Rent it out till the prices start to pick up and / or the buyers start to appear (which may be related to the availability of mortgages)

    Students are fairly predictable customers. Do it properly, get an agent to manage it / sort out the agreement / handle the damage deposits etc. Be prepared to muck it out / redecorate every summer.
  • veronese68veronese68 Posts: 25,362 Lives Here
    VTech wrote:
    I think its an issue with lenders not lending. I can't make head nor tail of it.
    Doesn't seem to be an issue round my way. There's usually a bun fight if a house on my road comes on the market and they sell for over the asking price. There is one exception but that is because it was valued at £600k by one agent but the family have put it on with another agent for £700k which is ridiculous. To be honest £600k is beyond ridiculous, but people are prepared to pay that kind of money. In good condition with a loft conversion they are now touching 7 figures. Which is an obscene amount for a small semi-detached house.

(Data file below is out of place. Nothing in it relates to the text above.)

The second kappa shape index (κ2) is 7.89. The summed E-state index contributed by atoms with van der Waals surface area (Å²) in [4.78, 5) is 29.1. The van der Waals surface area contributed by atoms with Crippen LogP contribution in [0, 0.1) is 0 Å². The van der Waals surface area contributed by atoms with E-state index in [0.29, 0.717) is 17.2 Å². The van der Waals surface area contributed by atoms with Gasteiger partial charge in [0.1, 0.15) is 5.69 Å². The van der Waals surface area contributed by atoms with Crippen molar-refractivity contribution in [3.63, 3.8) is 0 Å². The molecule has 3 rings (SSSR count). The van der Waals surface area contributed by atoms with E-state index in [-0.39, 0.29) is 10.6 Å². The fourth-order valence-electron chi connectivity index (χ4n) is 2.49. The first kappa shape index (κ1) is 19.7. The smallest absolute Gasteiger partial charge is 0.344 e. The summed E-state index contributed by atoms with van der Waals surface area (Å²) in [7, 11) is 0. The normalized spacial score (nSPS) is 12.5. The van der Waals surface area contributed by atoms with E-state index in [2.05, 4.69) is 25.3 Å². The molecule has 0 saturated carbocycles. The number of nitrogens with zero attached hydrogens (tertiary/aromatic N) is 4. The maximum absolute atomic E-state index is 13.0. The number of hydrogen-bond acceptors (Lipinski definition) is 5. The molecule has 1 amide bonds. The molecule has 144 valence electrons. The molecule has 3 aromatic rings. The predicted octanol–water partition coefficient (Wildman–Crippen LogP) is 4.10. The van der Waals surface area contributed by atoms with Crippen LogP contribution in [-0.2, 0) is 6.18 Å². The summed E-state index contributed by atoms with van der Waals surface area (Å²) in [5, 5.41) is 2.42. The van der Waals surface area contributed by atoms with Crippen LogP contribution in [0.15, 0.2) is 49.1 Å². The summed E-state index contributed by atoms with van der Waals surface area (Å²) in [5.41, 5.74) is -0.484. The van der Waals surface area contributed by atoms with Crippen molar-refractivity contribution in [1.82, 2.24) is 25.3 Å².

Sorry can't offer any help to the OP. The disparity in pricing is growing it would seem, it makes no sense to me.
  • rick_chaseyrick_chasey Posts: 61,479 Lives Here
    mr_eddy wrote:
    Yep as mentioned I will go down to offers over £84k if nothing after a few more weeks but if that does not get any interest I will just wait - I am not selling unless I can make at least £80k as this is the minimum I need to sell for to secure a mortgage according to TSB.

    What's the problem then?

    I'm a bit at a loss.

    Unless it's a whine that people won't pay a lot for a flat, in which case, go ahead.
  • FlâneurFlâneur Posts: 3,081